(1) Thatcher Archive: speaking notes:
Rough notes by MT. [?] indicates illegible word. [? words] indicates uncertain words.
Year ago — we spoke — victory
Could not have foreseen
Coal strike. 19th week.
without a ballot
¨÷ miners working
Violence & intimidation we have witnessed.
Best pay, highest investment
redundancy payment far greater than that of most taxpayers who have to finance [end p1]
Militancy must not win.
If that was Thatcher's Law
“The unexpected happens.”
“When things can get worse they do.”
Why on strike?
Who are you hurting [end p2]
Strikes — lose business
— lose custom
— lose jobs.
Shows that militant Trade Unionism can always hit out at others — cannot protect its own from that attack — let alone other unions?
Attack on Democracy & Rule of Law
Winter of Discontent
We were returned to Parliament Supreme
Uphold Rule of Law.
People didn't want to be pushed around.
Thought T.U.s had too much power over individual members. [end p3]
What has been Gained
1 Attitudes have changed.
Strikes in nationalised industries
2 Resistance by some indeed many T-U'ists [? to] this onslaught on their jobs.
Steel production last week was as great as before strike. [end p4]
Co-operative management & men.
3) Acts of daily courage by the ordinary people of Britain.
4) Thanks to our police force & our policy
Brave — Nos. — equipment well [? deployed] [end p5]
Dock — all distance
themselves from N.U.M.
5 New T.U. Bill will deprive unions of immunity without secret ballot
6 Some very efficient industries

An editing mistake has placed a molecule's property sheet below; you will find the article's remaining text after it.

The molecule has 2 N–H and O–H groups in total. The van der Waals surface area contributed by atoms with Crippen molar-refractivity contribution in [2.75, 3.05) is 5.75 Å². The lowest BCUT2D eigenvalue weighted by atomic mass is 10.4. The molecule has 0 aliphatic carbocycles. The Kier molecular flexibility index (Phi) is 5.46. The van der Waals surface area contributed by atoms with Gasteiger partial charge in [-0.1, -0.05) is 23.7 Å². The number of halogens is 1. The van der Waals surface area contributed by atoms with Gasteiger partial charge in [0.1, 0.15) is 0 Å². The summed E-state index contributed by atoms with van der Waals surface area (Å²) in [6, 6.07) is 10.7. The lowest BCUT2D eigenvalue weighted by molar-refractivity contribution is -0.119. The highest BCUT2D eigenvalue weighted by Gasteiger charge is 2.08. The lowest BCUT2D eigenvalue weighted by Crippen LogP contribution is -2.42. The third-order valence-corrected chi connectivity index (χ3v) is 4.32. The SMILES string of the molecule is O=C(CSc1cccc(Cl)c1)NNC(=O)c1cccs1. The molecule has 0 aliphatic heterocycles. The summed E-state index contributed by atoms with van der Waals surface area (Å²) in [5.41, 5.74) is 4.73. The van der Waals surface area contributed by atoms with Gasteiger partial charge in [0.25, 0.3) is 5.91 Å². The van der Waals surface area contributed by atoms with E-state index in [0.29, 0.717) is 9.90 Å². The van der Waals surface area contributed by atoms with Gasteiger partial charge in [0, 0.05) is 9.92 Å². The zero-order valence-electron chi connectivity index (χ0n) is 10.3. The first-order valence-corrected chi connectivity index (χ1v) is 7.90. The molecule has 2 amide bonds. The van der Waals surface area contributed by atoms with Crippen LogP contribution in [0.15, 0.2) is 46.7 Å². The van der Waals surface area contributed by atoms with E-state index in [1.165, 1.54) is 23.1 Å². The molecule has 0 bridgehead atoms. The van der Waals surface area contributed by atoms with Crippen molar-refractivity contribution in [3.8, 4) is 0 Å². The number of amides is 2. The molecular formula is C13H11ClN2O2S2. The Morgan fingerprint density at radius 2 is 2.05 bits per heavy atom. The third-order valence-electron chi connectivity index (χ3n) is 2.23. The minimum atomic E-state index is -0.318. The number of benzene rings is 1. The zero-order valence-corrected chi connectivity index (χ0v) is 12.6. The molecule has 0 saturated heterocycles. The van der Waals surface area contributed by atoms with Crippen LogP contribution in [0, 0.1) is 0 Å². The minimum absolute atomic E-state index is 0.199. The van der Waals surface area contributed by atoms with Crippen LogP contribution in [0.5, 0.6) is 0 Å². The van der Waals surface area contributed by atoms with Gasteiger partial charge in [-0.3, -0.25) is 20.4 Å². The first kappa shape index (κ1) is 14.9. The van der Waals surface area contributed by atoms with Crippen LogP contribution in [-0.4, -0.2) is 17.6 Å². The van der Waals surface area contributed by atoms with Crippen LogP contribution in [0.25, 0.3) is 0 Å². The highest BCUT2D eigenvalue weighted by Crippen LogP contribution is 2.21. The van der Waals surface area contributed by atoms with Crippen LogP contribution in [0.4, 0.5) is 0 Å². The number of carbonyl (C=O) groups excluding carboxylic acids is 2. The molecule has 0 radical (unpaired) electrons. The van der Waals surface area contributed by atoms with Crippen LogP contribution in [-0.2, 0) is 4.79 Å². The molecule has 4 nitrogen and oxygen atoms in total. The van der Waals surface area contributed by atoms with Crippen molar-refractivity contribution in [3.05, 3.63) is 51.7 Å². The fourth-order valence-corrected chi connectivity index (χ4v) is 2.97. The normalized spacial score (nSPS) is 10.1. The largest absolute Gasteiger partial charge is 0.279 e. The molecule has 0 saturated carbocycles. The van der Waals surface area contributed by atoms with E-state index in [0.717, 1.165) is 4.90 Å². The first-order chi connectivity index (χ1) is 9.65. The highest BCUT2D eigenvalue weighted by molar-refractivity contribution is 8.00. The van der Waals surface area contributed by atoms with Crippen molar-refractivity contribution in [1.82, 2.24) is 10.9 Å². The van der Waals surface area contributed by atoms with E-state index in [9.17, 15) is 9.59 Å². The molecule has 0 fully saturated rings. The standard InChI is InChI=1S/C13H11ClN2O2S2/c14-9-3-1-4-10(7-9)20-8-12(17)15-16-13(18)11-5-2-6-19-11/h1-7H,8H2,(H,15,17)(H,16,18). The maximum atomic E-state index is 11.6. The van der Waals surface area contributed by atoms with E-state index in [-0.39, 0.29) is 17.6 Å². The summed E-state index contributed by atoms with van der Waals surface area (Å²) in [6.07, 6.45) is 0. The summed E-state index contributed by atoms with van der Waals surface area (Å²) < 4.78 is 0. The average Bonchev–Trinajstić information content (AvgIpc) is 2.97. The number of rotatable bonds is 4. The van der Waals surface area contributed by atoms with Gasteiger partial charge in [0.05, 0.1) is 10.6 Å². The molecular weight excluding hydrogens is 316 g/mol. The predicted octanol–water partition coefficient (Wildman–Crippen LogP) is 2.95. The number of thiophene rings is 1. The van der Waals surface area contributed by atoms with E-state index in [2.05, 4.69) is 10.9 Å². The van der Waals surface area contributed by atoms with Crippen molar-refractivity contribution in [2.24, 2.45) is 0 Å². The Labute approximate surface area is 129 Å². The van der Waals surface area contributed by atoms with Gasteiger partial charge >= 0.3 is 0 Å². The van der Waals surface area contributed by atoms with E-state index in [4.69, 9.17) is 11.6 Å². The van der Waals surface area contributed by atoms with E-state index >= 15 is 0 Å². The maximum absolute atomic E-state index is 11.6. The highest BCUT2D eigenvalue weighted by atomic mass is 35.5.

Enemy without — beaten him
& strong in defence
Enemy within — [end p6] p8
Liverpool & some local authorities
— just as dangerous in a way more difficult to fight
But just as dangerous to liberty
Scar across the face of our country
politically inspired [end p7] p9. Following quotations typed.
There is no week, nor day, nor hour when tyranny may not enter upon this country if the people lose their supreme confidence in themselves and lose their roughness and spirit of defiance. Tyranny may always enter — there is no charm or bar against it. The only bar against it is a large resolute breed of men.
Ecclesiasticus: Be not made a beggar by banqueting upon borrowing [end p8] p9a. Rough notes by MT.
92%; in jobs
Surely they can look after the 8%;
When things can't get any worse they will.
When all else fails — read the instructions [end p9] p10
Transcends all others
Sterling — [?Economists]
RPI [end p10] p11
N.I.S.1 Cut cost of business
2 the tax incentive
& efficient [?]
3 New technology — [? increase in]
competition — Privatisation
4 [? Xtensive] [Training] Y.T.S.
Tech [?]Inf. Tech.
5 Trade Unn Reform
Budget for a Parliament. [end p11] p12
Public Xpenditure / Personal Taxation
Fought & won
Jobs —U.S. — Japan
Pub spending lower
Wages — output
Flexible labour market
Atmosphere which applaudssuccess.
leads to enterprise [end p12] p13
CPRS —Using leaks — not to help open discussion but to destroy it.
Nurses— Honour Pay Review
Increases in medical staff
Decreases on non-medical staff.
Increased services [end p13] p14
Underestimate difficulties which lie ahead but don't be submerged by them.
Enlargement —Spain — Portugal